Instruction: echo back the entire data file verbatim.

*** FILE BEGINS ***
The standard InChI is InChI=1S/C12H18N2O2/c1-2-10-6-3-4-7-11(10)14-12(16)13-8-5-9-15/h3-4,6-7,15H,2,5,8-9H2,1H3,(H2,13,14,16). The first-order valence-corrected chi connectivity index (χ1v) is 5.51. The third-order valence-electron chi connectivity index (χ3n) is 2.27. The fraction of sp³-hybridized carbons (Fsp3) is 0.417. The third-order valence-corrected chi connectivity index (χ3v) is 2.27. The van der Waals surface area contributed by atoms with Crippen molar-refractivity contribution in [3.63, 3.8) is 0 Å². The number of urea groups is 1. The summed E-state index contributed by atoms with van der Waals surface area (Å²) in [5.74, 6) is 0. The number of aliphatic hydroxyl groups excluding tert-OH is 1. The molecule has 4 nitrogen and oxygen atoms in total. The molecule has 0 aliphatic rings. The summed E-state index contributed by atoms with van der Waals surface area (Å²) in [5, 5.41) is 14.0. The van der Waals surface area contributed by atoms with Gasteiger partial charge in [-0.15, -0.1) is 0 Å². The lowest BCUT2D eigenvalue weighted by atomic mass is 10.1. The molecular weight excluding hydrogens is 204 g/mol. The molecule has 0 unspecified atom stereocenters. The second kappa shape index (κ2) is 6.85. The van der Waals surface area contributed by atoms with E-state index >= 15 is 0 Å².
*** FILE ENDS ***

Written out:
The standard InChI is InChI=1S/C12H18N2O2/c1-2-10-6-3-4-7-11(10)14-12(16)13-8-5-9-15/h3-4,6-7,15H,2,5,8-9H2,1H3,(H2,13,14,16). The first-order valence-corrected chi connectivity index (χ1v) is 5.51. The third-order valence-electron chi connectivity index (χ3n) is 2.27. The fraction of sp³-hybridized carbons (Fsp3) is 0.417. The third-order valence-corrected chi connectivity index (χ3v) is 2.27. The van der Waals surface area contributed by atoms with Crippen molar-refractivity contribution in [3.63, 3.8) is 0 Å². The number of urea groups is 1. The summed E-state index contributed by atoms with van der Waals surface area (Å²) in [5.74, 6) is 0. The number of aliphatic hydroxyl groups excluding tert-OH is 1. The molecule has 4 nitrogen and oxygen atoms in total. The molecule has 0 aliphatic rings. The summed E-state index contributed by atoms with van der Waals surface area (Å²) in [5, 5.41) is 14.0. The van der Waals surface area contributed by atoms with Gasteiger partial charge in [-0.15, -0.1) is 0 Å². The lowest BCUT2D eigenvalue weighted by atomic mass is 10.1. The molecular weight excluding hydrogens is 204 g/mol. The molecule has 0 unspecified atom stereocenters. The second kappa shape index (κ2) is 6.85. The van der Waals surface area contributed by atoms with E-state index >= 15 is 0 Å².